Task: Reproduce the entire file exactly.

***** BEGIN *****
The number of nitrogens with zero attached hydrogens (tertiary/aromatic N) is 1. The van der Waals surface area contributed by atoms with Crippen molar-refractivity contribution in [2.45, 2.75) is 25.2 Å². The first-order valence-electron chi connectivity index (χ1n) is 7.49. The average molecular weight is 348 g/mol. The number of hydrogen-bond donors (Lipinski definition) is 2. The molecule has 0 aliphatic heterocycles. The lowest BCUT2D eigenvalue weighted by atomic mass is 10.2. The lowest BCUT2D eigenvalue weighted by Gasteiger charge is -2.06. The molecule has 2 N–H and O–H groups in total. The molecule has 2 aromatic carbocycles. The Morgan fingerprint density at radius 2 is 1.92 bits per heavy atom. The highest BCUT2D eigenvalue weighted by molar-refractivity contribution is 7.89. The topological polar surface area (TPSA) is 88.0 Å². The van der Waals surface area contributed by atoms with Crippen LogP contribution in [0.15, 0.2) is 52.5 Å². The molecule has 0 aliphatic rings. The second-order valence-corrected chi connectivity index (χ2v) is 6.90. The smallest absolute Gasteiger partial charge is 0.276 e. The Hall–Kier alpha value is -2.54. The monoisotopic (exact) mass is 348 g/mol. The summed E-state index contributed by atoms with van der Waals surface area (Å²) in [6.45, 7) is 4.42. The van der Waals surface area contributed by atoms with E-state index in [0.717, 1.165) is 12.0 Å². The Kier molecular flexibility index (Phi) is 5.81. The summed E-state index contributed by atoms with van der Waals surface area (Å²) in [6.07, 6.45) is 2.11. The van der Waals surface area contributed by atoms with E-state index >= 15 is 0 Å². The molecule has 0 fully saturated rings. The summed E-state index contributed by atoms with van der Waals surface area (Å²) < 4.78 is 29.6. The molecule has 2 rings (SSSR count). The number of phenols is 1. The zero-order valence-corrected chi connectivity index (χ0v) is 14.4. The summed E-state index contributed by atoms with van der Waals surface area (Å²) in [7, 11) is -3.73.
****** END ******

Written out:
The number of nitrogens with zero attached hydrogens (tertiary/aromatic N) is 1. The van der Waals surface area contributed by atoms with Crippen molar-refractivity contribution in [2.45, 2.75) is 25.2 Å². The first-order valence-electron chi connectivity index (χ1n) is 7.49. The average molecular weight is 348 g/mol. The number of hydrogen-bond donors (Lipinski definition) is 2. The molecule has 0 aliphatic heterocycles. The lowest BCUT2D eigenvalue weighted by atomic mass is 10.2. The lowest BCUT2D eigenvalue weighted by Gasteiger charge is -2.06. The molecule has 2 N–H and O–H groups in total. The molecule has 2 aromatic carbocycles. The Morgan fingerprint density at radius 2 is 1.92 bits per heavy atom. The highest BCUT2D eigenvalue weighted by molar-refractivity contribution is 7.89. The topological polar surface area (TPSA) is 88.0 Å². The van der Waals surface area contributed by atoms with Crippen LogP contribution in [0.15, 0.2) is 52.5 Å². The molecule has 0 aliphatic rings. The second-order valence-corrected chi connectivity index (χ2v) is 6.90. The smallest absolute Gasteiger partial charge is 0.276 e. The Hall–Kier alpha value is -2.54. The monoisotopic (exact) mass is 348 g/mol. The summed E-state index contributed by atoms with van der Waals surface area (Å²) in [6.45, 7) is 4.42. The van der Waals surface area contributed by atoms with E-state index in [0.717, 1.165) is 12.0 Å². The Kier molecular flexibility index (Phi) is 5.81. The summed E-state index contributed by atoms with van der Waals surface area (Å²) in [6.07, 6.45) is 2.11. The van der Waals surface area contributed by atoms with E-state index >= 15 is 0 Å². The molecule has 0 fully saturated rings. The summed E-state index contributed by atoms with van der Waals surface area (Å²) < 4.78 is 29.6. The molecule has 2 rings (SSSR count). The number of phenols is 1. The zero-order valence-corrected chi connectivity index (χ0v) is 14.4. The summed E-state index contributed by atoms with van der Waals surface area (Å²) in [7, 11) is -3.73.